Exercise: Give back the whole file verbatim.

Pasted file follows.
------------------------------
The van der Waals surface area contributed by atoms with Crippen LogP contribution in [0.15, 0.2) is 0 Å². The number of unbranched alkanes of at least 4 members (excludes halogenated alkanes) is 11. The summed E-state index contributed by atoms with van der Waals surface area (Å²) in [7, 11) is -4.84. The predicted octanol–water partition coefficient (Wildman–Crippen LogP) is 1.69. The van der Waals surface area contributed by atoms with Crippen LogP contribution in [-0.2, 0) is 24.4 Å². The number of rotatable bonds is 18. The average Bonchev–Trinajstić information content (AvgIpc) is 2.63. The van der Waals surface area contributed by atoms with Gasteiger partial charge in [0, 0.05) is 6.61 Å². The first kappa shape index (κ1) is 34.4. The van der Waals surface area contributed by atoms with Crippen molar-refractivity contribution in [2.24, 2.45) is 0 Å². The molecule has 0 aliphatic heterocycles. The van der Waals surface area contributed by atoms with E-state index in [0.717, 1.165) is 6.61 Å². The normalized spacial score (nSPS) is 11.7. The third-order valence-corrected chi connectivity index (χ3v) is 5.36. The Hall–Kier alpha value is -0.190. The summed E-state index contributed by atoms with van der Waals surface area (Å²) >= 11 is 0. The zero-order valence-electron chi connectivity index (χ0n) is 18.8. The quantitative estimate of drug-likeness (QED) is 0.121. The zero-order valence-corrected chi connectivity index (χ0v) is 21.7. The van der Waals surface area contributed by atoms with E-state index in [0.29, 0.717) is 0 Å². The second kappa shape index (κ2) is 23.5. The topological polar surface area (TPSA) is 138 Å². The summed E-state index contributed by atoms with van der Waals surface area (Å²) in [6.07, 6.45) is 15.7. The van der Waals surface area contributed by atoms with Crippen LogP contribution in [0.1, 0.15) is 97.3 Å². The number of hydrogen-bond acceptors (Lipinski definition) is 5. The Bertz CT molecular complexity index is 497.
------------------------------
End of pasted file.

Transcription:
The van der Waals surface area contributed by atoms with Crippen LogP contribution in [0.15, 0.2) is 0 Å². The number of unbranched alkanes of at least 4 members (excludes halogenated alkanes) is 11. The summed E-state index contributed by atoms with van der Waals surface area (Å²) in [7, 11) is -4.84. The predicted octanol–water partition coefficient (Wildman–Crippen LogP) is 1.69. The van der Waals surface area contributed by atoms with Crippen LogP contribution in [-0.2, 0) is 24.4 Å². The number of rotatable bonds is 18. The average Bonchev–Trinajstić information content (AvgIpc) is 2.63. The van der Waals surface area contributed by atoms with Gasteiger partial charge in [0, 0.05) is 6.61 Å². The first kappa shape index (κ1) is 34.4. The van der Waals surface area contributed by atoms with Crippen molar-refractivity contribution in [2.24, 2.45) is 0 Å². The molecule has 0 aliphatic heterocycles. The van der Waals surface area contributed by atoms with E-state index in [0.717, 1.165) is 6.61 Å². The normalized spacial score (nSPS) is 11.7. The third-order valence-corrected chi connectivity index (χ3v) is 5.36. The Hall–Kier alpha value is -0.190. The summed E-state index contributed by atoms with van der Waals surface area (Å²) >= 11 is 0. The zero-order valence-electron chi connectivity index (χ0n) is 18.8. The quantitative estimate of drug-likeness (QED) is 0.121. The zero-order valence-corrected chi connectivity index (χ0v) is 21.7. The van der Waals surface area contributed by atoms with E-state index in [0.29, 0.717) is 0 Å². The second kappa shape index (κ2) is 23.5. The topological polar surface area (TPSA) is 138 Å². The summed E-state index contributed by atoms with van der Waals surface area (Å²) in [6.07, 6.45) is 15.7. The van der Waals surface area contributed by atoms with Crippen LogP contribution in [0.1, 0.15) is 97.3 Å². The number of hydrogen-bond acceptors (Lipinski definition) is 5. The Bertz CT molecular complexity index is 497.